Walk the Line…Together

If a judge said to you, “You are walking the line” in speaking up to protect your child, would you back off of that line? Or would you gather an army around you to push THROUGH and over that line, if that’s what it takes to save your child?

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Please study “The Dome” case and decide if you believe it’s ok to tell a protective parent – mom or dad – that he or she should mind their manners and stay off the “line” of confronting abuse and foul play in court.

Forbes on Bankruptcy After Divorce

“Some people are pushed into bankruptcy by their former spouse. Let’s say they owned a house together but they either don’t want to sell it (because they want the children to keep living there) or they can’t sell it because it’s upside down. One of them agrees to pay the mortgage; it might be the spouse who lives there, or it might be the ex who is supporting him or her. But the mortgage doesn’t get paid. Maybe that spouse eventually files for bankruptcy, and the other one ends up having to file in order to keep the house and catch up on payments, or to discharge their responsibility for the remaining loan.”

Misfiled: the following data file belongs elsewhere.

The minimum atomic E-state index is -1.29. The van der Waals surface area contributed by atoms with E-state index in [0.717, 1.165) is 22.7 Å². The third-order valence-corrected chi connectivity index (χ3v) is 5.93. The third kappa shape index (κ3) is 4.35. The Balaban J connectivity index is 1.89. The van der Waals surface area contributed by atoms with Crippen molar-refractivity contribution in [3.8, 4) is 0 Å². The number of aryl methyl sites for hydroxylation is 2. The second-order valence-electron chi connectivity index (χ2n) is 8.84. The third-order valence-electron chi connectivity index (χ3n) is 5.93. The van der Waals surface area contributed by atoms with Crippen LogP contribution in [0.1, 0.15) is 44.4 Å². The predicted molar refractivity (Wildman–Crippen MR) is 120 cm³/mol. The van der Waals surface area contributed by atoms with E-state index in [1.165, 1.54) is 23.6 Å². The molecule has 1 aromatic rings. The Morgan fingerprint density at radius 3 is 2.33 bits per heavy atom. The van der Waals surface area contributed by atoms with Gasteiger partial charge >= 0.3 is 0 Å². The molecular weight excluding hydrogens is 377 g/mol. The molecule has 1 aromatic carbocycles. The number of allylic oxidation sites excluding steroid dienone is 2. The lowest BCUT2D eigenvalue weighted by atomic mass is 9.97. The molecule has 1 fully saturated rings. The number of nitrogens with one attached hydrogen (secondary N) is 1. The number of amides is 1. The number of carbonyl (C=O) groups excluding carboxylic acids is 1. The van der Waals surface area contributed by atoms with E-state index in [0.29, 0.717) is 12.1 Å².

What this Forbes article does not spell out is that professional misconduct plays a large role in ensuring that at least one of the parties doesn’t make it – meaning they are not able to maintain stability, to prosper, and to give the best they have to their children. Their best has been undermined and taken away. Many mothers and fathers are filing bankruptcy following divorce and child custody cases, but we believe much of this loss could be avoided.

Avoid BankruptcyWhen you review billing records and communications with child custody experts and between attorneys, you can see that, unfortunately, this is intentional in some cases. It is these cases we refer to when we ask authorities to review cases.